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Inequality and Poverty

Those figures, however accurate, are incredible in the light of statistics published this week by the Institute of Fiscal Studies which reveal how one in four low income households are struggling with debt. Household debts have reached an all-time high of £1.5 trillion and half of British households have an average of £3,737 in unsecured debts such as credit card bills and pay day loans

There may be nothing wrong with borrowing and using credit cards when interest rates are as low as they have been in recent years but with inflation rising it is inevitable that interest rates will be increased, creating serious problems for low income families with these debts. This situation has been exacerbated by shrinking wages for the poorest households. Unemployment has fallen to 4.3%, the lowest since 1975, but wages have only grown by 2.1 whilst inflation has risen to 3%. Those who earn upwards of £50,000 a year can cope with this but those who take home £13,000 a year struggle to make ends meet. It is no wonder that more than half a million households now look to foodbanks to help put food on the table for their families.

Some progress has been made in reducing poverty amongst pensioners but 39% of lone-parents with three or more children remain at risk. Poverty rates are rising as a consequence of reductions in benefits and tax credits. Raising the income tax threshold and the minimum wage rate has helped some but these measures have been outweighed by benefit cuts. The poorest 20% typically spend a third of their income on housing and housing costs have risen. They also spend proportionately more on food and fuel, and fuel prices have risen faster than the rate of inflation.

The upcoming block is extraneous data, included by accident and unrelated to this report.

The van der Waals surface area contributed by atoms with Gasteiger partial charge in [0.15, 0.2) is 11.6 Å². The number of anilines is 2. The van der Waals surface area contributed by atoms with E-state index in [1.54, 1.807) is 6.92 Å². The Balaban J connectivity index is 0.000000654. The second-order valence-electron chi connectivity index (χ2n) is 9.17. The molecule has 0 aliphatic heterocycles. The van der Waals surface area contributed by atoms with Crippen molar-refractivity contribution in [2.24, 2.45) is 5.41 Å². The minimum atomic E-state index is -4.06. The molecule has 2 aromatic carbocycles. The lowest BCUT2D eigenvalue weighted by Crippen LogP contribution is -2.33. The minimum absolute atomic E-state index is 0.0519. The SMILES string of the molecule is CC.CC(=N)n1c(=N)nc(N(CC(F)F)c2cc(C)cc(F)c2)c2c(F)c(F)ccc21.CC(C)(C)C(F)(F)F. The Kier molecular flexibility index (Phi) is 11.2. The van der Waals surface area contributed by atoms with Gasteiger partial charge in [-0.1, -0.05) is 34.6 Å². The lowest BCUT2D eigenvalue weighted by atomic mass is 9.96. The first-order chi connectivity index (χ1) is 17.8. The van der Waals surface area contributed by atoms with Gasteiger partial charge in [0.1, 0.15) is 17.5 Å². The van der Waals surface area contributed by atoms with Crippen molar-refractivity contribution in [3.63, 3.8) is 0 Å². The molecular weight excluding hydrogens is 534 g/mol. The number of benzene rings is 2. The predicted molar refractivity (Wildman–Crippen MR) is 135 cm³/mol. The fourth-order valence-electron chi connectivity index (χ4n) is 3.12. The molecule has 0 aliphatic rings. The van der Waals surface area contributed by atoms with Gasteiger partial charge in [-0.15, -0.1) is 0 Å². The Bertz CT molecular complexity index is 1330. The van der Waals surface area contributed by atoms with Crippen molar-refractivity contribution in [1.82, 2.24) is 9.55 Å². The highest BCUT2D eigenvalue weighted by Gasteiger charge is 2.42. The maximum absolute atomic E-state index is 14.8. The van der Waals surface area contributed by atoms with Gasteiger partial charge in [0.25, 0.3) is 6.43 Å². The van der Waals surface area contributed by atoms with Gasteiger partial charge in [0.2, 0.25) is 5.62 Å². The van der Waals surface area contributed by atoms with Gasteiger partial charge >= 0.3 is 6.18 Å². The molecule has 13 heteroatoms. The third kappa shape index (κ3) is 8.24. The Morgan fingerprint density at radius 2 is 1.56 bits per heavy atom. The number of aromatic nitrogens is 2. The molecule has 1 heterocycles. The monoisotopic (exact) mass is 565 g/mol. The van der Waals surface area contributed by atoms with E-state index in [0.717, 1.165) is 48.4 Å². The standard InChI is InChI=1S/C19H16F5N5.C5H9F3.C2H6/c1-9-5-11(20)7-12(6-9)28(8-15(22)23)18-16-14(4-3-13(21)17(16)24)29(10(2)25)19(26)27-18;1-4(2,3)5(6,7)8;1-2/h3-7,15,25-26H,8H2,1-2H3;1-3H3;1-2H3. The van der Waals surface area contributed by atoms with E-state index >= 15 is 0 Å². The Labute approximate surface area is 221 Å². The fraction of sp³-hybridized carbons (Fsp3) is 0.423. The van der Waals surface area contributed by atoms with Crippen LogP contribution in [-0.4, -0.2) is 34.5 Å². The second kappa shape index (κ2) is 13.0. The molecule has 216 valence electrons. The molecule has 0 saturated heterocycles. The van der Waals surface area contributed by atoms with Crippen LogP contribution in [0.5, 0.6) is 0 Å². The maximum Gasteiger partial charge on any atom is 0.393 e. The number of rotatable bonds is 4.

There is more to this than cash poverty. Struggling to make ends meet may affect people’s physical and mental health. The poorest households have worse health records and are more likely to experience anxiety and depression as a result of their constant struggle with debt. Poverty can also damage people’s relationships. Couples on low incomes are more likely to separate or divorce than the better off but struggling alone may make things even worse, especially for the children involved. So this is a social and spiritual matter, not just a financial one.

In her first speech as Prime Minister Theresa May spoke about “the burning injustice that if you are born poor you will die on average nine years earlier than others”. She pledged to make Britain a country that works for everyone, especially those who are ‘just managing’. In their 2017 election manifesto the Labour Party proposed to increase the taxes on the top 5% who earn more than £80,000 p.a. and to increase Corporation tax in order to increase benefits and funds for NHS and other essential public services. Party politics aside, we need a new political consensus that gross inequalities and acute poverty have no place in our society.

This is not just a political matter; it is also a serious moral and spiritual issue. In his parable of the sheep and goats (Matthew 25) Jesus says caring for the hungry, homeless and poor is a Christian duty. Charities like the Salvation Army, Christian Aid and Tearfund, and those who support them, take this teaching seriously but much more needs to be done both nationally and locally to obey Christ’s teaching to love our needy neighbours, especially the poorest and most desperate whose lives are a constant struggle. It is not enough to be the fifth wealthiest nation in the world if we don’t have the social and moral values to share that wealth with the poorest people amongst us.

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